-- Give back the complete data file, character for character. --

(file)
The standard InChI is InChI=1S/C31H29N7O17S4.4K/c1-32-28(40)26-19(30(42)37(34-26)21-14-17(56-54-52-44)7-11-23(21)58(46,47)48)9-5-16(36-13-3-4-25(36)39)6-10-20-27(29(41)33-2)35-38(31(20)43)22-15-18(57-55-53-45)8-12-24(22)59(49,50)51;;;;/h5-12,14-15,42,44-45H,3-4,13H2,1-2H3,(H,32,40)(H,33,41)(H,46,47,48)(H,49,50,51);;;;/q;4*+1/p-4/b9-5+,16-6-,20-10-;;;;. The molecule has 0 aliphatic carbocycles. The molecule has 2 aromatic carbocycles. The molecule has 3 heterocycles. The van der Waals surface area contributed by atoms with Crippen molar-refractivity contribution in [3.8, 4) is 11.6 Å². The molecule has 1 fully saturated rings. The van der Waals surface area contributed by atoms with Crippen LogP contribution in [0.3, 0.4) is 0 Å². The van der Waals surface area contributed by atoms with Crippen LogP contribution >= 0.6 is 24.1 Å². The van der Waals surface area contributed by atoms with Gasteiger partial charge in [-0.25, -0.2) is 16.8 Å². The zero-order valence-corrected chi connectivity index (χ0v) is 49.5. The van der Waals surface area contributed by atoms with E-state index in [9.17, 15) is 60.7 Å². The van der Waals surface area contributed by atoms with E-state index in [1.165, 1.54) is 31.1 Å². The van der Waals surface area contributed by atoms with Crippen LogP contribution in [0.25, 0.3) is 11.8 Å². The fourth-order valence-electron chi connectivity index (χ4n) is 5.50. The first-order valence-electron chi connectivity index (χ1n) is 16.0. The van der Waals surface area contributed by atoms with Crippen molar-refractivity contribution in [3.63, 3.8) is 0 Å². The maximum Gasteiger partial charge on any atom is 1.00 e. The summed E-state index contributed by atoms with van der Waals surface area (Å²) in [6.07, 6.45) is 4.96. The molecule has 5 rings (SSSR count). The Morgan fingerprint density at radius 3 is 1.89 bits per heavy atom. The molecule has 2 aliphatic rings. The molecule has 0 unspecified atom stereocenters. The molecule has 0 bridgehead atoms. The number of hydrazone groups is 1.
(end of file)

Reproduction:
The standard InChI is InChI=1S/C31H29N7O17S4.4K/c1-32-28(40)26-19(30(42)37(34-26)21-14-17(56-54-52-44)7-11-23(21)58(46,47)48)9-5-16(36-13-3-4-25(36)39)6-10-20-27(29(41)33-2)35-38(31(20)43)22-15-18(57-55-53-45)8-12-24(22)59(49,50)51;;;;/h5-12,14-15,42,44-45H,3-4,13H2,1-2H3,(H,32,40)(H,33,41)(H,46,47,48)(H,49,50,51);;;;/q;4*+1/p-4/b9-5+,16-6-,20-10-;;;;. The molecule has 0 aliphatic carbocycles. The molecule has 2 aromatic carbocycles. The molecule has 3 heterocycles. The van der Waals surface area contributed by atoms with Crippen molar-refractivity contribution in [3.8, 4) is 11.6 Å². The molecule has 1 fully saturated rings. The van der Waals surface area contributed by atoms with Crippen LogP contribution in [0.3, 0.4) is 0 Å². The van der Waals surface area contributed by atoms with Crippen LogP contribution >= 0.6 is 24.1 Å². The van der Waals surface area contributed by atoms with Gasteiger partial charge in [-0.25, -0.2) is 16.8 Å². The zero-order valence-corrected chi connectivity index (χ0v) is 49.5. The van der Waals surface area contributed by atoms with E-state index in [9.17, 15) is 60.7 Å². The van der Waals surface area contributed by atoms with E-state index in [1.165, 1.54) is 31.1 Å². The van der Waals surface area contributed by atoms with Crippen LogP contribution in [0.25, 0.3) is 11.8 Å². The fourth-order valence-electron chi connectivity index (χ4n) is 5.50. The first-order valence-electron chi connectivity index (χ1n) is 16.0. The van der Waals surface area contributed by atoms with Crippen molar-refractivity contribution in [3.63, 3.8) is 0 Å². The maximum Gasteiger partial charge on any atom is 1.00 e. The summed E-state index contributed by atoms with van der Waals surface area (Å²) in [6.07, 6.45) is 4.96. The molecule has 5 rings (SSSR count). The Morgan fingerprint density at radius 3 is 1.89 bits per heavy atom. The molecule has 2 aliphatic rings. The molecule has 0 unspecified atom stereocenters. The molecule has 0 bridgehead atoms. The number of hydrazone groups is 1.